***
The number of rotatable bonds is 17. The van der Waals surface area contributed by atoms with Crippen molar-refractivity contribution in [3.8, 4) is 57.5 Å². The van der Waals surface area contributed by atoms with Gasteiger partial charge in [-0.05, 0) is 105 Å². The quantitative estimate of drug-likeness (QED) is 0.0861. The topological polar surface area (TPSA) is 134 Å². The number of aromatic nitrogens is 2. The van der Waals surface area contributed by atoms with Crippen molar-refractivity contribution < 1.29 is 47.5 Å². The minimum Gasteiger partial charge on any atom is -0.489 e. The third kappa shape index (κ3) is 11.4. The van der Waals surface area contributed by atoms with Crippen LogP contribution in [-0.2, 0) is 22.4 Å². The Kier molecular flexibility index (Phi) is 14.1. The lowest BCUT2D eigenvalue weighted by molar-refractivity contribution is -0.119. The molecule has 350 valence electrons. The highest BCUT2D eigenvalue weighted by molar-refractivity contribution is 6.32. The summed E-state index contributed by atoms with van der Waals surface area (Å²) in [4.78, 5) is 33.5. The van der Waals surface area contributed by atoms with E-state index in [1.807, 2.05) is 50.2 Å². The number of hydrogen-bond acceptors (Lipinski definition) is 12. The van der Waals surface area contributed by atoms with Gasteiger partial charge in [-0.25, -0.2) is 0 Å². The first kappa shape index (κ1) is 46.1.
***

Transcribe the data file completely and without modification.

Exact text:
The number of rotatable bonds is 17. The van der Waals surface area contributed by atoms with Crippen molar-refractivity contribution in [3.8, 4) is 57.5 Å². The van der Waals surface area contributed by atoms with Gasteiger partial charge in [-0.05, 0) is 105 Å². The quantitative estimate of drug-likeness (QED) is 0.0861. The topological polar surface area (TPSA) is 134 Å². The number of aromatic nitrogens is 2. The van der Waals surface area contributed by atoms with Crippen molar-refractivity contribution < 1.29 is 47.5 Å². The minimum Gasteiger partial charge on any atom is -0.489 e. The third kappa shape index (κ3) is 11.4. The van der Waals surface area contributed by atoms with Crippen LogP contribution in [-0.2, 0) is 22.4 Å². The Kier molecular flexibility index (Phi) is 14.1. The lowest BCUT2D eigenvalue weighted by molar-refractivity contribution is -0.119. The molecule has 350 valence electrons. The highest BCUT2D eigenvalue weighted by molar-refractivity contribution is 6.32. The summed E-state index contributed by atoms with van der Waals surface area (Å²) in [4.78, 5) is 33.5. The van der Waals surface area contributed by atoms with E-state index in [1.807, 2.05) is 50.2 Å². The number of hydrogen-bond acceptors (Lipinski definition) is 12. The van der Waals surface area contributed by atoms with Gasteiger partial charge in [-0.25, -0.2) is 0 Å². The first kappa shape index (κ1) is 46.1.